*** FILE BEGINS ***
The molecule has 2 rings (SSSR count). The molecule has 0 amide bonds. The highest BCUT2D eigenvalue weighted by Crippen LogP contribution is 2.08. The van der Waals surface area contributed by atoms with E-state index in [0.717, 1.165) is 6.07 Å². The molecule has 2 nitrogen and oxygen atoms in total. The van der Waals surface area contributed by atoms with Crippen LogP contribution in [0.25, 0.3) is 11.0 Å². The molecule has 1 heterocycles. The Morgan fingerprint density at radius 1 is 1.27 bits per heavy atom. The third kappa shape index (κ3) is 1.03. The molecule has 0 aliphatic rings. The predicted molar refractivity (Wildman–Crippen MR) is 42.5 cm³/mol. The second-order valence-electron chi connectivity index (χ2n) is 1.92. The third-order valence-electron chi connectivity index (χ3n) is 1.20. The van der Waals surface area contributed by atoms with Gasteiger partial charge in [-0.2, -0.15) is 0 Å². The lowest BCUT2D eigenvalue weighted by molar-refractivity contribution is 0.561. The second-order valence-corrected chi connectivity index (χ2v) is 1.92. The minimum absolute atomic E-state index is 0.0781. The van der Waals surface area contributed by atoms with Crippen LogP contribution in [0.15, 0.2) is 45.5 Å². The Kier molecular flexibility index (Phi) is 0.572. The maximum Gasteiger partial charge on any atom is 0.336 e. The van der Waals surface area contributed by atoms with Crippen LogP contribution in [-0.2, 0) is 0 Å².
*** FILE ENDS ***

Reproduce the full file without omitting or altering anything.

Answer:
The molecule has 2 rings (SSSR count). The molecule has 0 amide bonds. The highest BCUT2D eigenvalue weighted by Crippen LogP contribution is 2.08. The van der Waals surface area contributed by atoms with E-state index in [0.717, 1.165) is 6.07 Å². The molecule has 2 nitrogen and oxygen atoms in total. The van der Waals surface area contributed by atoms with Crippen LogP contribution in [0.25, 0.3) is 11.0 Å². The molecule has 1 heterocycles. The Morgan fingerprint density at radius 1 is 1.27 bits per heavy atom. The third kappa shape index (κ3) is 1.03. The molecule has 0 aliphatic rings. The predicted molar refractivity (Wildman–Crippen MR) is 42.5 cm³/mol. The second-order valence-electron chi connectivity index (χ2n) is 1.92. The third-order valence-electron chi connectivity index (χ3n) is 1.20. The van der Waals surface area contributed by atoms with Gasteiger partial charge in [-0.2, -0.15) is 0 Å². The lowest BCUT2D eigenvalue weighted by molar-refractivity contribution is 0.561. The second-order valence-corrected chi connectivity index (χ2v) is 1.92. The minimum absolute atomic E-state index is 0.0781. The van der Waals surface area contributed by atoms with Crippen LogP contribution in [0.15, 0.2) is 45.5 Å². The Kier molecular flexibility index (Phi) is 0.572. The maximum Gasteiger partial charge on any atom is 0.336 e. The van der Waals surface area contributed by atoms with Crippen LogP contribution in [-0.2, 0) is 0 Å².